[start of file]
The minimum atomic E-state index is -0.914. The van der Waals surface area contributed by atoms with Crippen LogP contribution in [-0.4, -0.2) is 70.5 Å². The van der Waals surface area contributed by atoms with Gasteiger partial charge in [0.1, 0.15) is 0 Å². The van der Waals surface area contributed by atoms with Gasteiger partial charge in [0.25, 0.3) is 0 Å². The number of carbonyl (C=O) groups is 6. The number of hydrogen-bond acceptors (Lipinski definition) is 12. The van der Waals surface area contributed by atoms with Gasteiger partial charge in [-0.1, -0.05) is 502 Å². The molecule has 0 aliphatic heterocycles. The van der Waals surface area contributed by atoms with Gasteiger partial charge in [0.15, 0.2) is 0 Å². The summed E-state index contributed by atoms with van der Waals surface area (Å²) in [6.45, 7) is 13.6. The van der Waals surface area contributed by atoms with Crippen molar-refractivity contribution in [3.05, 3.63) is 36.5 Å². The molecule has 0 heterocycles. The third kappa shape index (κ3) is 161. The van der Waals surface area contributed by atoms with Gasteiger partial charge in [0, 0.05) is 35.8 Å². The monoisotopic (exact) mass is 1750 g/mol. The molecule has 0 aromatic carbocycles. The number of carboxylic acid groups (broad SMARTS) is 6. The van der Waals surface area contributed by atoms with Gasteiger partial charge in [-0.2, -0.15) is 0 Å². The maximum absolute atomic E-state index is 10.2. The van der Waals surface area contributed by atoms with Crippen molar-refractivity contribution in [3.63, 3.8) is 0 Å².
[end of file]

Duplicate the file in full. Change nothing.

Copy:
The minimum atomic E-state index is -0.914. The van der Waals surface area contributed by atoms with Crippen LogP contribution in [-0.4, -0.2) is 70.5 Å². The van der Waals surface area contributed by atoms with Gasteiger partial charge in [0.1, 0.15) is 0 Å². The van der Waals surface area contributed by atoms with Gasteiger partial charge in [0.25, 0.3) is 0 Å². The number of carbonyl (C=O) groups is 6. The number of hydrogen-bond acceptors (Lipinski definition) is 12. The van der Waals surface area contributed by atoms with Gasteiger partial charge in [-0.1, -0.05) is 502 Å². The molecule has 0 aliphatic heterocycles. The van der Waals surface area contributed by atoms with Gasteiger partial charge in [0.15, 0.2) is 0 Å². The summed E-state index contributed by atoms with van der Waals surface area (Å²) in [6.45, 7) is 13.6. The van der Waals surface area contributed by atoms with Crippen molar-refractivity contribution in [3.05, 3.63) is 36.5 Å². The molecule has 0 heterocycles. The third kappa shape index (κ3) is 161. The van der Waals surface area contributed by atoms with Gasteiger partial charge in [0, 0.05) is 35.8 Å². The monoisotopic (exact) mass is 1750 g/mol. The molecule has 0 aromatic carbocycles. The number of carboxylic acid groups (broad SMARTS) is 6. The van der Waals surface area contributed by atoms with Gasteiger partial charge in [-0.2, -0.15) is 0 Å². The maximum absolute atomic E-state index is 10.2. The van der Waals surface area contributed by atoms with Crippen molar-refractivity contribution in [3.63, 3.8) is 0 Å².